This is a very good question. The straightforward response to it is that because we live in a community, a society, our actions always carry the possibility of bearing on the welfare of others, no matter how self-directed or ‘personal’ they might seem; it is a libertarian and liberal fantasy to imagine that we are isolated islands in the social sea; we are caught up, inextricably, in the lives of others, and they in ours. A family bringing up their child in a sexist or racist environment is raising someone who might very well inculcate those pernicious doctrines and then act on them–to the detriment of someone else’s child. We form political communities directed toward the common good, even as we strive to maximize our individual welfare; the challenge of figuring out how individual freedoms and self-determination can be safeguarded and enhanced while ensuring the rights of others are not infringed on is a central challenge to political and moral philosophy.

To make this discussion a little more personal: I’m the father of a four-year old daughter, and I try my best to bring her up as well as I can to prepare her for the challenges that will undoubtedly confront her in a patriarchal society. My task would be made incomparably easier if the parents of male offspring brought up their children to be sensitive to such considerations as well; it undoubtedly takes a village to raise a child.

This afternoon, I will not pretend the question raised above has a straightforward answer, and will not attempt to provide one to my ‘discussion group’; instead, I will try to draw out some of the central issues involved, perhaps by engaging in some level of abstraction so that the general form of this particular query can be exposed, and the difficulties of answering it can be confronted directly. I’m looking forward to it.

The Tethered Eagle And The Refugee Refused Entry

A little over fourteen years ago, in the fall of 2002, shortly after I returned to the US after finishing my post-doctoral fellowship in Australia, I went to see the Yankees play at the old Yankees Stadium. I had arrived in New York City just a couple of weeks earlier; the Yankees were in contention for the post-season; a date had suggested a baseball game might be a good way to get back to city life; I agreed. I paid no attention to the date of the game she chose to buy tickets for: September 11th.

That evening, I showed up in time for the first pitch. Or so I thought. Once seated, I realized the significance of the date; a memorial ceremony was planned. It included all you might expect: flags, salutes to the military, anthems and paeans to the nation, all backed up by fierce chants of ‘USA, USA, USA!’ The grand finale of the show–one I predicted to my date–was a flyover by a F-15 Eagle fighter jet, which lit its afterburners with a crowd-pleasing ‘whump’ right over the stadium. The cheers grew louder.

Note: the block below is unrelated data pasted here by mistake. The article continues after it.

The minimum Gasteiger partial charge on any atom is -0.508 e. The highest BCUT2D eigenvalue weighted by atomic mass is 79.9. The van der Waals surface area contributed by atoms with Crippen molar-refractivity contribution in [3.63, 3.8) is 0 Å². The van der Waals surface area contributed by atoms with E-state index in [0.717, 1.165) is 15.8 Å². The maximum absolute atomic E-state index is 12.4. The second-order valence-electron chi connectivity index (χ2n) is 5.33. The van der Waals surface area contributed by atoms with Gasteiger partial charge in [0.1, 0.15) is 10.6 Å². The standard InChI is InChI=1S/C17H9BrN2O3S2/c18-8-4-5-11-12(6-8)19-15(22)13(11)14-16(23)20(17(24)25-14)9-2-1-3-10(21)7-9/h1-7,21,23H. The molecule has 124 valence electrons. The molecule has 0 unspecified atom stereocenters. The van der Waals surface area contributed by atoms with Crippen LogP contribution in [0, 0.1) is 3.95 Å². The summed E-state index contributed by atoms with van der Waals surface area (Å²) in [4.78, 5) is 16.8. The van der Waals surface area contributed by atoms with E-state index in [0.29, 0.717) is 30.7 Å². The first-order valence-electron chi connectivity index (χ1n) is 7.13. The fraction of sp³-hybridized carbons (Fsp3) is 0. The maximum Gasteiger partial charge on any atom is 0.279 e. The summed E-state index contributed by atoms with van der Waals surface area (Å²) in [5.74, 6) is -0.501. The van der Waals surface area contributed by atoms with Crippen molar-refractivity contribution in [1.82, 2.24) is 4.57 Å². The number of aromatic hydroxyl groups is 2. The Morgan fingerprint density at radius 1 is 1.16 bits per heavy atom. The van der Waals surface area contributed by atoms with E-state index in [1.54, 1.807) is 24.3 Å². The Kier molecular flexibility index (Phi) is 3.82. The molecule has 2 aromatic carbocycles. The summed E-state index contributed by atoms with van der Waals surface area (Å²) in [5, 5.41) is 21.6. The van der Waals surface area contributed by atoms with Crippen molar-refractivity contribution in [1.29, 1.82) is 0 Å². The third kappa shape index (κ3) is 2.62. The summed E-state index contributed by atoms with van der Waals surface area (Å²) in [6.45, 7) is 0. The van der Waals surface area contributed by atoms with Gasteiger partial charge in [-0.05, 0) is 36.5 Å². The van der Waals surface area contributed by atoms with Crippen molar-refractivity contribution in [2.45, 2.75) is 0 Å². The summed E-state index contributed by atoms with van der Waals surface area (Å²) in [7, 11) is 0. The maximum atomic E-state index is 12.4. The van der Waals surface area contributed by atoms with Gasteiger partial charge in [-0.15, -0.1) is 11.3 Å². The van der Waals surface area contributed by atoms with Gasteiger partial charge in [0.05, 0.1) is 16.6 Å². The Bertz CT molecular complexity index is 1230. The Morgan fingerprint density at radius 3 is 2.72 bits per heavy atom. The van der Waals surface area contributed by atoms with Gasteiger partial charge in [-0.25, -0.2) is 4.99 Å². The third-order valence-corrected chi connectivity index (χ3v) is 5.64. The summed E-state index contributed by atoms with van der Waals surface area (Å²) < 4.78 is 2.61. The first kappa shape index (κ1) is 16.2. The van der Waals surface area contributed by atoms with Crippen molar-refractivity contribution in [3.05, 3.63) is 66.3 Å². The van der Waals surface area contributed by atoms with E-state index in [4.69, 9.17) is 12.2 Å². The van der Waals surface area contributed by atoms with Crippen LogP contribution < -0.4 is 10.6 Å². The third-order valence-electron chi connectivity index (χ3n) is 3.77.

That military jet was not the only Eagle on display that night. A little earlier, an American bald eagle had been brought out to the middle of the stadium–an American icon, a national symbol, a beautiful, powerful, bird of prey, used to soaring and pouncing and floating. It came out tethered with a chain to its handler’s wrist, unable to fly, confined to being a prop, and a confined and restricted one at that.

Irony hung heavy in the air.

I’ve never forgotten that sight. 9/11 didn’t just bring down three buildings and kill thousands of people, it also dealt a crippling blow to American liberty. Since that benighted day, the assaults on American civil liberties have grown. Along the way, the US committed war crimes in Iraq (among other countries), tortured prisoners, suspended habeas corpus for Gitmo detainees; and that was just overseas. At home, electoral disenfranchisement and assaults on reproductive rights were but mere samplers of the wholesale assault that seemed to be directed at any and all disempowered groups. (Along the way, America elected a black man whose middle name was ‘Hussein,’ an electoral result that sent enough in this country into fits of apoplectic fury. That fury has never abated; the backlash still reverberates.)

Donald Trump’s executive order banning Muslim refugees entry to the US isn’t surprising in this context–indeed, it’s a logical terminus of sorts. The land of the brave and free was scared enough to shackle its icon of freedom (and preferred to grant wings instead to a military jet named after it)–that seemed to have said all that needed to be said already. Why wouldn’t this land turn its back on its other vital national principles, its supposedly defining moral foundations? This was a country built on the idea that it would offer shelter to the world’s benighted; that idea can’t fly any more either.

Note: The ACLU has obtained a stay order from the Federal Court in the Eastern District of New York against the executive order.  Stay tuned.

Scott Walker: Destroying Tenure, Keeping You ‘Free’

Scott Walker is well on his way to destroying one of the finest systems of public education in this country.  Those who cheered his attack on public sector unions will cheer this move on too: it has everything they want. A repeal of tenure, destruction of faculty governance, budget slashing, more power to university administrators. Nation-hating leftists, lazy, corrupt, subversive teachers, insolent workers forming themselves into unions; these have all been disciplined and put out to pasture. The cheering from those who would have benefited the most from high-quality, affordable public education, from organized workers fighting for fair wages and better working conditions, will be the loudest. The masochistic tendencies  of those who elected Scott Walker will thus be prominently on display.  So will their sadistic ones, for they will enjoy the spectacle of uppity faculty and unionists brought to their knees, they will enjoy the idea of ‘someone else’ being told to work longer hours, just like they do.